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Discussion Starter · #1 · (Edited)
Thanks to the petco $1 per gallon sale I picked up a 10 gallon tank for no apparent reason.:proud: Having an empty tank laying around just didn't sit right with me, so I decided to try a dirt tank.

Went out and bought 3- $8 clamp lamps for my lighting. Luckily I had some left over topsoil and an old bag of very fine black sand. :icon_bigg

*Update March '12*







I had a bag of blue rocks laying around. Not sure how I feel about them yet. What do you guys think? I don't want to use any driftwood or big rocks in this scape. Mainly a plant only tank.



I made the background out of laminated cardboard paper. My goal is to line each side of the "blue rock river" with red cabomba. The blue backdrop will hopefully draw you eye to the dark area and maybe add some depth.



I heard horror stories about dirt floating all over the tank, so I was worried about filling it up with water. It wasn't bad at all...just like any other substrate I've used.


Red cabomba I'll be using to line both sides of the river bed.



I also intend on using riccia for ground cover, and maybe some alternathera reineckii, Ludwigia repens, and ludwigia arcuata clippings from my other tanks.

I'll only have 1 fish in here. A paradise fish.

 

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Discussion Starter · #6 ·
i have the same light fixture! haha which bulb are you using? i got the 23W, 6500k one

btw, where did you get that plant fixture thing... so useful for lights
Thanks! Got it from home depot. They have a few different sizes..I needed the 15 inch one so my light would hand dead center over the tank.

Right now I have it suspended 14.5 inches above the substrate. I'm still debating on which bulb to use. A 19 watt bulb will give me ~ 65 PAR and a 23 watt bulb ~85 PAR. Most of the plants I'll be keeping are somewhat demanding so I'm leaning towards the 23 watt. Any opinions?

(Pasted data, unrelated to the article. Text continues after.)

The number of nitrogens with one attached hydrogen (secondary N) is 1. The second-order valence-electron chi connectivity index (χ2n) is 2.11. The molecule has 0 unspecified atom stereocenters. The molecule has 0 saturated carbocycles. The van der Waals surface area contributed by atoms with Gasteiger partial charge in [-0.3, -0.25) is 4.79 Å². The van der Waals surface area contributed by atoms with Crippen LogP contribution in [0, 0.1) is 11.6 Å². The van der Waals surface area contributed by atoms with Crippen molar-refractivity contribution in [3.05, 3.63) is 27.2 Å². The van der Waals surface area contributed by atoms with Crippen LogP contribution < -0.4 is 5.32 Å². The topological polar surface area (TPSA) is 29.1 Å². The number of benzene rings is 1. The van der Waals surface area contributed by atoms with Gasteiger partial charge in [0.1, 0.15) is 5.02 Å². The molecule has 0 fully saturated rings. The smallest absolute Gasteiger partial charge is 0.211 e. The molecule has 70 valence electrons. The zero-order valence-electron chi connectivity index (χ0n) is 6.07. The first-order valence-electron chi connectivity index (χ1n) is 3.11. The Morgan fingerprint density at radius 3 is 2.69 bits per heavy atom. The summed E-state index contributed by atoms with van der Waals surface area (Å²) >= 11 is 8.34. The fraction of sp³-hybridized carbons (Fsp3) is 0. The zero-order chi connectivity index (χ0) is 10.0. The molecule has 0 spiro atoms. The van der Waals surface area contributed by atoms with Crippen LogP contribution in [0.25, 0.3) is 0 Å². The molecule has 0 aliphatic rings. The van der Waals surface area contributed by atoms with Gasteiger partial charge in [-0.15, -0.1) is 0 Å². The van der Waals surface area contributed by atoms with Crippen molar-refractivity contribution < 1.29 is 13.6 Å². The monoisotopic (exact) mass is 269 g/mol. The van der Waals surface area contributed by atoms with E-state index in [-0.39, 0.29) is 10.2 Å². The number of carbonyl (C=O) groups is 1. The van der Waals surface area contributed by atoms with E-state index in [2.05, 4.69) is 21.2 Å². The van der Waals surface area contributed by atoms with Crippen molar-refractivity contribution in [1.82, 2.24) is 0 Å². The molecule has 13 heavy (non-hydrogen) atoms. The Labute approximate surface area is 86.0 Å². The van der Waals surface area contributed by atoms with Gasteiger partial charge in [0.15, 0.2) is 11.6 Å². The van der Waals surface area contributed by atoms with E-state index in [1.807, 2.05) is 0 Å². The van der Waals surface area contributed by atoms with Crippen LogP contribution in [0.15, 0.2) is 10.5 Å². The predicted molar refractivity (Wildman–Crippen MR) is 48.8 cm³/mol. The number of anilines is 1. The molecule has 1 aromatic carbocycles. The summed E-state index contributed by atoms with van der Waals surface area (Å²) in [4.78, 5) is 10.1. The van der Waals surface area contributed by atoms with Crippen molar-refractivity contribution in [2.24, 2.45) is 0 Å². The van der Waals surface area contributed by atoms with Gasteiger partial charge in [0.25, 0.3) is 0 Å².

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oh GEESH that chart just made me o_O
i don't think glosso needs 100+ PAR lighting...
i've got mine vertical, 23W, roughly 8-9 inches from the substrate.

guess ill be bringing it back down to 13W..
 

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Discussion Starter · #8 ·
oh GEESH that chart just made me o_O
i don't think glosso needs 100+ PAR lighting...
i've got mine vertical, 23W, roughly 8-9 inches from the substrate.

guess ill be bringing it back down to 13W..
You can use this as a reference. The water line is 7.3 inches. So the first example is 18.3 inches from the substrate, Second example is 13.3 inches from substrate and the last (kinda like yours) is 10.3 inches from substrate. All using 23W bulbs.

 

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Discussion Starter · #11 · (Edited)
Any idea on what you've going to grow?
So far I've got baby tears, red cabomba, purple fanwort, some kind of gold ludwigia, some kind of alternathera and bacopa. Hopefully the fanwort and bacopa grow in thick so it covers up that white backdrop.

I just planted everything so the water is still kind of murky. Also, I didn't rince the topsoil. I just threw it in there and capped it with fine black sand. There was definitely wood chips in there and I think some tannins are being released.

I threw in a bio bag from one of my filters since I didn't mineralize the topsoil first. Introducing bacteria is kind of the same thing right? Just at a much slower pace? Isn't mineralizing another way of saying "bacteria eating the organics"?